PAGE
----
The heart of downtown Brooklyn is about to change for the better. One Willoughby Square, also known as 1WSQ or 420 Albee Square, will become the tallest Class A building in Brooklyn and forever complement the skyline. The outer beauty and sheer presence of the building is only the start as what’s inside, and even right out in front, are just as magnificent. Morris Bailey’s JEMB can now move forward on the development after approval of a $235 million construction loan from Canadian real estate lending company Otera Capital, YIMBY reports.
Ground was already broken for the complex back in the dead of winter. The complex that broke ground in February will be almost 500 feet tall and hold about 500,000 square foot inside. As anyone who’s paid attention to the World Trade Center buildings downtown and the ever growing Hudson Yards projects knows, securing those first big tenants can be the catalyst needed to make the building thrive. For 1 WSQ, FXFOWLE, now named FXCollaborative, agreed to a 40,000-square-foot lease. As the first business in the door, FXCollaborative will also be the main anchor and handle the designs.
While JEMB has the first office floors dedicated to FXCollaborative and the first six floors of the building to an 87,000 square foot school that can take in 300 students, it needs to fill in the rest of the building’s space with tenants.
The location couldn’t be any better, in downtown Brooklyn and near plenty of other landmarks, sweet spots, and mass transit options. The more specific location is around Willoughby Street, Fulton Street, Albee Square W, and Duffield Street, not far from shopping areas like Fulton Mall. Such a towering and modern property can’t miss out on any of the details, and this one won’t. Everyone from the outside will be greeted by luscious landscaped park designed by Hargreaves Associates. The park serves a dual purpose because it will cover up an underground parking structure on the northern end of the site, according to YIMBY.
Modern work spaces must focus on optimized productivity, which is why the inside work spaces will be feature unobstructed and column-free floor plans, adding outdoor balconies to alternating floors as well to give people the chance to gaze down upon the city and out beyond it on their breaks instead of being stuck inside all day. Three dedicated office floors will even have extra-high 18-foot ceilings, like one at the top of the building’s six-story podium where FXCollaborative will soon relocate. The other two sections are designed in a way to create visual and architectural impression of three volumetric boxes stacked on top of each other, as YIMBY describes it.
The facade will look stealthy and cool with square-shaped dark blue colored tiles, meant to divide the industrial-style glass facade between each floor. At the same time, vertical ribbons of reflective panels focus attention on the rigid structures in the building design.
The building should be up and running around the same time as the next presidential inauguration.
For Bailey, bringing this building and its business tenants into the heart of Brooklyn is only natural, considering how much time he’s spent making real estate magic happen all over Manhattan. Bailey’s stretch reaches beyond the city, which is fitting because one of his properties is located in his hometown.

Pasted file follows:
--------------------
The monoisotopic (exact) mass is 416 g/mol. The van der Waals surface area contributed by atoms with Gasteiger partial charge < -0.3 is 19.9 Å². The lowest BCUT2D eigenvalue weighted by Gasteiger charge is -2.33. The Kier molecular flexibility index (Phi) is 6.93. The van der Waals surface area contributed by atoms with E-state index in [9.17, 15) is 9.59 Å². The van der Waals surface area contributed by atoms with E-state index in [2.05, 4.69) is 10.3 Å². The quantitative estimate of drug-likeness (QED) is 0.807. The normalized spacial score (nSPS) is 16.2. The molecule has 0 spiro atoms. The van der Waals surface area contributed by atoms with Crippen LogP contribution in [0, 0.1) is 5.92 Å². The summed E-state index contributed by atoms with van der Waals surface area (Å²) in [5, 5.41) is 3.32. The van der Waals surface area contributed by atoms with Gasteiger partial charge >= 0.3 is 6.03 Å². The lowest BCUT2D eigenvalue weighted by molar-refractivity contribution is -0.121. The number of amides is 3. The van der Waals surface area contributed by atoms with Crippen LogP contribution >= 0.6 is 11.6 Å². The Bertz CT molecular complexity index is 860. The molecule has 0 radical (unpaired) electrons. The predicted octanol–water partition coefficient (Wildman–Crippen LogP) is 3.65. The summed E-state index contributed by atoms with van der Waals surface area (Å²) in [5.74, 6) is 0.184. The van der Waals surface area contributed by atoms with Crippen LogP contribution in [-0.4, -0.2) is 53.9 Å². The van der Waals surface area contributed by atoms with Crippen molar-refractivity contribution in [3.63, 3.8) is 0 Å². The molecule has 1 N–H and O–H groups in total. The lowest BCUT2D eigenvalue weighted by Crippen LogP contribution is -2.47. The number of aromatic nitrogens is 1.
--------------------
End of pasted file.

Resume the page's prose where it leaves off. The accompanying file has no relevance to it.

He grew up in Atlantic City in the 1940s and early 1950s, after the legendary Roaring 20s Prohibition Era and before casinos would come in to try and revitalize the struggling city. His family left Atlantic City when he was 14 when his dad died. Bailey, his six siblings and his mother, Esther, moved to Brooklyn where they had relatives, and to this day, Bailey still lives in Kings County.
Bailey didn’t grow up in an executive office but rather in much more modest ways, hitting the streets to make ends meet by doing things like selling newspapers and groceries.
Bailey bought Resorts for $35 million when the original Atlantic City casino was severely struggling. Reviving the first casino that was ever in Atlantic City would surely send a signal to the world that Atlantic City was open for business. Bailey and his hometown wouldn’t go quietly into the night.
Bailey was able to partner with Mohegan Gaming & Entertainment since 2012 on Resorts, which has given the casino very strong backing and led to hundreds of millions of additions and reinvestments into renovating the facilities.
Over the past five years, Resorts has completed more than $100 million in renovations to reposition and transform Resorts into a place that offers much more than gambling and can cater to a varied crowd. Now that Hard Rock and Ocean casinos opened in formerly closed casinos, the northern area of the boardwalk has life to it again, something which may not have been possible if Bailey’s Resorts didn’t hold things together while the times were tough.
Anyone who wants to take a break from New York can visit Resorts and now enjoy a stay in completely renovated rooms in the Ocean Tower, check out the Margaritaville bar and casino area, and go across the boardwalk to Landshark Bar and Grill. Atlantic City’s recovery story is one that can’t be told without including Bailey.
Bailey’s touch in places like Atlantic City and New York go well beyond real estate. A deeply religious Sephardic Jew, Bailey holds Judaism dear to his heart and never forgets that. He is on the board of directors and president’s counsel for The Sephardic Jewish Center in southern Brooklyn, which he founded. He once was also the chairman of the board for the nearby Magen David Yeshiva, always making sure to give back to the community and embrace Judaism. He’s won the Sephardic Leadership Award that UJA gives out as well, now known as the Morris Bailey Leadership Award.
By: Michael Eric Rosenthal
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